Electronic memory aids for community-dwelling elderly persons: Attitudes, preferences, and potential utilization

Jiska Cohen-Mansfield*, Michael A. Creedon, Thomas B. Malone, Mark J. Kirkpatrick, Lisa A. Dutra, Randy Perse Herman

*Corresponding author for this work

Research output: Contribution to journalArticlepeer-review

40 Scopus citations

Abstract

This article focuses on the attitudes of community-dwelling elderly persons toward the use of electronic memory aids. Questionnaire data from 100 elderly volunteers indicate that more than one half were interested in an electronic memory device for at least one purpose. Those who said that they would use the device had higher levels of education, used more household electronic devices, were more likely to have someone available to help them use a device, and had more health problems than those who preferred to not use it. Most would use a memory aid to monitor medications and remember appointments, followed by remembering addresses and phone numbers. The expected use, design, preferred methods of instruction, and concerns about the device varied. Study results suggest the need to develop devices with different degrees of flexibility and complexity. Future studies should evaluate training methods to use such technology.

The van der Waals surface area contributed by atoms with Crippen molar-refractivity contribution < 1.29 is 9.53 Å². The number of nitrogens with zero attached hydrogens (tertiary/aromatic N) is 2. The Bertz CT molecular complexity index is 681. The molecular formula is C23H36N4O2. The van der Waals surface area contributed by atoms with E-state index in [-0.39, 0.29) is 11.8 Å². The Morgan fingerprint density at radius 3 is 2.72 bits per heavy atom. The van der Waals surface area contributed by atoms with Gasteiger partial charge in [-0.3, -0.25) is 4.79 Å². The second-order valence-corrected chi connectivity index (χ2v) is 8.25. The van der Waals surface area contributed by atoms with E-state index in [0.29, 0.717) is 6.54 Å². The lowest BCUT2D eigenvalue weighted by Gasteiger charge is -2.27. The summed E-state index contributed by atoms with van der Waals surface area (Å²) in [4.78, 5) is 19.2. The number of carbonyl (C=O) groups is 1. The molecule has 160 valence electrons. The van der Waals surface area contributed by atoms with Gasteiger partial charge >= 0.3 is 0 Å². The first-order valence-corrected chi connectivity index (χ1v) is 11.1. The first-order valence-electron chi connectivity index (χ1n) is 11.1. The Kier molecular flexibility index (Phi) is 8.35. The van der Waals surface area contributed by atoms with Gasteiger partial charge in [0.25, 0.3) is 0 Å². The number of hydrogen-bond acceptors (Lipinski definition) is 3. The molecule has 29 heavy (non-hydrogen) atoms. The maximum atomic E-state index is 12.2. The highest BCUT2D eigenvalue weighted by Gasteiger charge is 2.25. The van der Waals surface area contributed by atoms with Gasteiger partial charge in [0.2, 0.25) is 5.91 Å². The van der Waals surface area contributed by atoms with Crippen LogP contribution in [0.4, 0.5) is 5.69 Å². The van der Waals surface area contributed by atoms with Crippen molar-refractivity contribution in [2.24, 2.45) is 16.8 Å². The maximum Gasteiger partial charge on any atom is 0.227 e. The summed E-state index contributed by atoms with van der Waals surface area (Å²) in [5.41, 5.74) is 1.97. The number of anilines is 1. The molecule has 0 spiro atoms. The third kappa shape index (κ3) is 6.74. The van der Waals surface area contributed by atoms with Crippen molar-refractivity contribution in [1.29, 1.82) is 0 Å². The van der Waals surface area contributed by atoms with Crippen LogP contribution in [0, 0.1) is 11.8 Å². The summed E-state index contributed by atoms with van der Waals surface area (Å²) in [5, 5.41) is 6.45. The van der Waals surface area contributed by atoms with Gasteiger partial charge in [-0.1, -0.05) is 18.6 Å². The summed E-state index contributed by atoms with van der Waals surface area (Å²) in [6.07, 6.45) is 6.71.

Original languageEnglish
Pages (from-to)3-20
Number of pages18
JournalJournal of Applied Gerontology
Volume24
Issue number1
DOIs
StatePublished - Feb 2005
Externally publishedYes

Keywords

  • Assistive technology
  • Devices
  • Medication adherence
  • Technology attitudes
  • Training for technology use

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